MetabolismNot Available
Toxicity ValuesNot Available
Lethal DoseNot Available
Carcinogenicity (IARC Classification)3, not classifiable as to its carcinogenicity to humans. (15)
Uses/SourcesNot Available
Minimum Risk LevelNot Available
Health EffectsNot Available
SymptomsAniline-induced splenic toxicity is characterized by hemorrhage, capsular hyperplasia, fibrosis, and a variety of sarcomas in rats.
TreatmentNot Available
Normal Concentrations
Not Available
Abnormal Concentrations
Not Available
DrugBank IDDB06728
HMDB IDHMDB03012
PubChem Compound ID6115
ChEMBL IDNot Available
ChemSpider ID5889
KEGG IDC00292
UniProt IDNot Available
OMIM ID
ChEBI ID17296
BioCyc ID34-DICHLOROANILINE
CTD IDC023650
Stitch IDNot Available
PDB IDANL
ACToR IDNot Available
Wikipedia LinkAniline
References
Synthesis Reference

Michel Dury, “Method for preparing 2-trifluoro-methoxy-aniline.” U.S. Patent US6121492, issued 0000.

MSDST3D4984.pdf
General References
  1. Weiss T, Angerer J: Simultaneous determination of various aromatic amines and metabolites of aromatic nitro compounds in urine for low level exposure using gas chromatography-mass spectrometry. J Chromatogr B Analyt Technol Biomed Life Sci. 2002 Oct 5;778(1-2):179-92. [12376125 ]
  2. Hein DW, Doll MA, Xiao GH, Feng Y: Prostate expression of N-acetyltransferase 1 (NAT1) and 2 (NAT2) in rapid and slow acetylator congenic Syrian hamster. Pharmacogenetics. 2003 Mar;13(3):159-67. [12618593 ]
  3. Kuo HM, Ho HJ, Chao PD, Chung JG: Quercetin glucuronides inhibited 2-aminofluorene acetylation in human acute myeloid HL-60 leukemia cells. Phytomedicine. 2002 Oct;9(7):625-31. [12487326 ]
  4. Faraglia B, Chen SY, Gammon MD, Zhang Y, Teitelbaum SL, Neugut AI, Ahsan H, Garbowski GC, Hibshoosh H, Lin D, Kadlubar FF, Santella RM: Evaluation of 4-aminobiphenyl-DNA adducts in human breast cancer: the influence of tobacco smoke. Carcinogenesis. 2003 Apr;24(4):719-25. [12727801 ]
  5. Peluso M, Airoldi L, Magagnotti C, Fiorini L, Munnia A, Hautefeuille A, Malaveille C, Vineis P: White blood cell DNA adducts and fruit and vegetable consumption in bladder cancer. Carcinogenesis. 2000 Feb;21(2):183-7. [10657956 ]
  6. el-Bayoumy K, Donahue JM, Hecht SS, Hoffmann D: Identification and quantitative determination of aniline and toluidines in human urine. Cancer Res. 1986 Dec;46(12 Pt 1):6064-7. [3779628 ]
  7. Mathews JM, De Costa KS: Absorption, metabolism, and disposition of 1,3-diphenyl-1-triazene in rats and mice after oral, i.v., and dermal administration. Drug Metab Dispos. 1999 Dec;27(12):1499-504. [10570033 ]
  8. Bomhard EM, Herbold BA: Genotoxic activities of aniline and its metabolites and their relationship to the carcinogenicity of aniline in the spleen of rats. Crit Rev Toxicol. 2005 Dec;35(10):783-835. [16468500 ]
  9. Iwersen-Bergmann S, Schmoldt A: Acute intoxication with aniline: detection of acetaminophen as aniline metabolite. Int J Legal Med. 2000;113(3):171-4. [10876991 ]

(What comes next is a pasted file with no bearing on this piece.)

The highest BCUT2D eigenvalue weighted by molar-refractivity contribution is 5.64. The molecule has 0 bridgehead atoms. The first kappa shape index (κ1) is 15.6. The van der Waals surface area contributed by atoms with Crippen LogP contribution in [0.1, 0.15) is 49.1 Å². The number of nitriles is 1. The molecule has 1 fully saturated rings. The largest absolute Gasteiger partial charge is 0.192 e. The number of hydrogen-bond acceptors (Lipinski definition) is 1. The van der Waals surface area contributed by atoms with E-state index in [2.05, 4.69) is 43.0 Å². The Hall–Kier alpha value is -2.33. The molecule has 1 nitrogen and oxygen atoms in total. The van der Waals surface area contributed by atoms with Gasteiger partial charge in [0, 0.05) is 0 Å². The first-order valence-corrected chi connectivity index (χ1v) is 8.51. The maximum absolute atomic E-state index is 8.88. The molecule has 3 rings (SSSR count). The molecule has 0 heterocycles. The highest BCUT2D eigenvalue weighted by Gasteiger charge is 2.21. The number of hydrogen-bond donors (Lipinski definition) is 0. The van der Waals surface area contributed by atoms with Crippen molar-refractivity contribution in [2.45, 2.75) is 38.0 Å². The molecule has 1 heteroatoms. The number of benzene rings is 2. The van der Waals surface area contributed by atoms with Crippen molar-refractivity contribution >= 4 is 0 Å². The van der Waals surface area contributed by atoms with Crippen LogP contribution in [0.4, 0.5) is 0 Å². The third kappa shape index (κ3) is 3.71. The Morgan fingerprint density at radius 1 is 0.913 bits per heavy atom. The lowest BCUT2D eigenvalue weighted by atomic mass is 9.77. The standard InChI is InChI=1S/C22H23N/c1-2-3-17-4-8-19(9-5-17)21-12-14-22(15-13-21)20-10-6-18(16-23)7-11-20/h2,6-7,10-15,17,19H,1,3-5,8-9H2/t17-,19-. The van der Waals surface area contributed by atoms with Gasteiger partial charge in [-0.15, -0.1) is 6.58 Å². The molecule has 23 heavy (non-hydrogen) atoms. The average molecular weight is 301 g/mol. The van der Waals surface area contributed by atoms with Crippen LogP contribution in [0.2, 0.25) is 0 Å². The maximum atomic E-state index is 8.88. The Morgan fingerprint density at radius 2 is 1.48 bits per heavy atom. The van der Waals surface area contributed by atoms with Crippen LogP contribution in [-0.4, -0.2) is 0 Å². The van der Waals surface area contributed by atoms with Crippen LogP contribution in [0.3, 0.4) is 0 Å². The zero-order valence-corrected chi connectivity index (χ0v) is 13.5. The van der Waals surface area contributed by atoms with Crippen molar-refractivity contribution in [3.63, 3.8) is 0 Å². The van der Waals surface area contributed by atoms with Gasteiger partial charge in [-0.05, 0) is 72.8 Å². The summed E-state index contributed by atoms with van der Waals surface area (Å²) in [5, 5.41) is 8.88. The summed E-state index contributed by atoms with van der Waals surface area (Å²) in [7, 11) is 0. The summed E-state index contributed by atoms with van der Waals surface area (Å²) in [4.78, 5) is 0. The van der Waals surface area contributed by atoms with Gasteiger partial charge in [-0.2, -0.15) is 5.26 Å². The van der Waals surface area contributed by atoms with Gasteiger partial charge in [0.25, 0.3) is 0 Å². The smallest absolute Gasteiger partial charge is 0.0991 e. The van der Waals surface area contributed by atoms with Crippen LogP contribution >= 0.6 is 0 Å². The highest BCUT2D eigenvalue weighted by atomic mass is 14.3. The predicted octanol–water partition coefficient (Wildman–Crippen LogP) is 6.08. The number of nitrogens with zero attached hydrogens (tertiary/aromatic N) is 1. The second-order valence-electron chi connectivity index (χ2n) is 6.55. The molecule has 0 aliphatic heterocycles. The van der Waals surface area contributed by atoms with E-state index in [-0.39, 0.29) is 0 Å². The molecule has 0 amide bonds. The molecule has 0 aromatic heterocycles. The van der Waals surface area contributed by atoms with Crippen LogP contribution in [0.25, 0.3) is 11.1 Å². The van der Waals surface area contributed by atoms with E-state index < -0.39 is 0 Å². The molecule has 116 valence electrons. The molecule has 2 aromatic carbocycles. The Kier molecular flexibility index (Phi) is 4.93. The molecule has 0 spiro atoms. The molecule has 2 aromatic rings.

10. Gan J, Skipper PL, Gago-Dominguez M, Arakawa K, Ross RK, Yu MC, Tannenbaum SR: Alkylaniline-hemoglobin adducts and risk of non-smoking-related bladder cancer. J Natl Cancer Inst. 2004 Oct 6;96(19):1425-31. [15467031 ]
  11. Nohynek GJ, Duche D, Garrigues A, Meunier PA, Toutain H, Leclaire J: Under the skin: Biotransformation of para-aminophenol and para-phenylenediamine in reconstructed human epidermis and human hepatocytes. Toxicol Lett. 2005 Sep 15;158(3):196-212. [15890478 ]
  12. Stanley LA, Coroneos E, Cuff R, Hickman D, Ward A, Sim E: Immunochemical detection of arylamine N-acetyltransferase in normal and neoplastic bladder. J Histochem Cytochem. 1996 Sep;44(9):1059-67. [8773572 ]
  13. Vaziri SA, Hughes NC, Sampson H, Darlington G, Jewett MA, Grant DM: Variation in enzymes of arylamine procarcinogen biotransformation among bladder cancer patients and control subjects. Pharmacogenetics. 2001 Feb;11(1):7-20. [11207033 ]
  14. Khan MF, Boor PJ, Gu Y, Alcock NW, Ansari GA: Oxidative stress in the splenotoxicity of aniline. Fundam Appl Toxicol. 1997 Jan;35(1):22-30. [9024670 ]
  15. International Agency for Research on Cancer (2014). IARC Monographs on the Evaluation of Carcinogenic Risks to Humans. [Link]
Gene Regulation
Up-Regulated GenesNot Available
Down-Regulated GenesNot Available

Targets

General Function:
Not Available
Specific Function:
Keratin-binding protein required for epithelial cell polarization. Involved in apical junction complex (AJC) assembly via its interaction with PARD3. Required for ciliogenesis.
Gene Name:
FBF1
Uniprot ID:
Q8TES7
Molecular Weight:
125445.19 Da
References
  1. Thier R, Lewalter J, Selinski S, Bolt HM: Biological monitoring in workers in a nitrobenzene reduction plant: haemoglobin versus serum albumin adducts. Int Arch Occup Environ Health. 2001 Sep;74(7):483-8. [11697451 ]
General Function:
Serine-type endopeptidase activity
Specific Function:
Glandular kallikreins cleave Met-Lys and Arg-Ser bonds in kininogen to release Lys-bradykinin.
Gene Name:
KLK1
Uniprot ID:
P06870
Molecular Weight:
28889.425 Da
References
  1. Sousa MO, Miranda TL, Costa EB, Bittar ER, Santoro MM, Figueiredo AF: Linear competitive inhibition of human tissue kallikrein by 4-aminobenzamidine and benzamidine and linear mixed inhibition by 4-nitroaniline and aniline. Braz J Med Biol Res. 2001 Jan;34(1):35-44. [11151026 ]